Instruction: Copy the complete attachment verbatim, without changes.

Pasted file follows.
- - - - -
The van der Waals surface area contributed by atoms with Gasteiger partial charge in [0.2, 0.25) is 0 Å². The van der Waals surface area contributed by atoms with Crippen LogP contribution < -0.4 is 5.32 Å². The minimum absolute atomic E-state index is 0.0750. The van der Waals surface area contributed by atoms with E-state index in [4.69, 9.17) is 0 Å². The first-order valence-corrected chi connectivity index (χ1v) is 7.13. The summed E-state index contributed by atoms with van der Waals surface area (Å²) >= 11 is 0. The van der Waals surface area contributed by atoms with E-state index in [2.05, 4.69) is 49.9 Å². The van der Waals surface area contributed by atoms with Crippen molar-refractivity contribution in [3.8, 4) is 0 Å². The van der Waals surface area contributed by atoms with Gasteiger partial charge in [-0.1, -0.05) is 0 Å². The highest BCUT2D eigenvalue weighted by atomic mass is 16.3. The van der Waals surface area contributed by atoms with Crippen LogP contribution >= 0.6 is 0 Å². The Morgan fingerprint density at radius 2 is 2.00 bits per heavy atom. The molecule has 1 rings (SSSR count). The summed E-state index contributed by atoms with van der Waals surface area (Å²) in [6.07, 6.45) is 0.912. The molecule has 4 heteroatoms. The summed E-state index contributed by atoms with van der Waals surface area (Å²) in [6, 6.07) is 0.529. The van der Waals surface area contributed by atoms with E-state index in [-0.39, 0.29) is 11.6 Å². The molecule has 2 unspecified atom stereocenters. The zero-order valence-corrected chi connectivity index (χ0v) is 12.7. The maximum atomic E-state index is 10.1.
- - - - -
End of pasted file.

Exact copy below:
The van der Waals surface area contributed by atoms with Gasteiger partial charge in [0.2, 0.25) is 0 Å². The van der Waals surface area contributed by atoms with Crippen LogP contribution < -0.4 is 5.32 Å². The minimum absolute atomic E-state index is 0.0750. The van der Waals surface area contributed by atoms with E-state index in [4.69, 9.17) is 0 Å². The first-order valence-corrected chi connectivity index (χ1v) is 7.13. The summed E-state index contributed by atoms with van der Waals surface area (Å²) >= 11 is 0. The van der Waals surface area contributed by atoms with E-state index in [2.05, 4.69) is 49.9 Å². The van der Waals surface area contributed by atoms with Crippen molar-refractivity contribution in [3.8, 4) is 0 Å². The van der Waals surface area contributed by atoms with Gasteiger partial charge in [-0.1, -0.05) is 0 Å². The highest BCUT2D eigenvalue weighted by atomic mass is 16.3. The van der Waals surface area contributed by atoms with Crippen LogP contribution >= 0.6 is 0 Å². The Morgan fingerprint density at radius 2 is 2.00 bits per heavy atom. The molecule has 1 rings (SSSR count). The summed E-state index contributed by atoms with van der Waals surface area (Å²) in [6.07, 6.45) is 0.912. The molecule has 4 heteroatoms. The summed E-state index contributed by atoms with van der Waals surface area (Å²) in [6, 6.07) is 0.529. The van der Waals surface area contributed by atoms with E-state index in [-0.39, 0.29) is 11.6 Å². The molecule has 2 unspecified atom stereocenters. The zero-order valence-corrected chi connectivity index (χ0v) is 12.7. The maximum atomic E-state index is 10.1.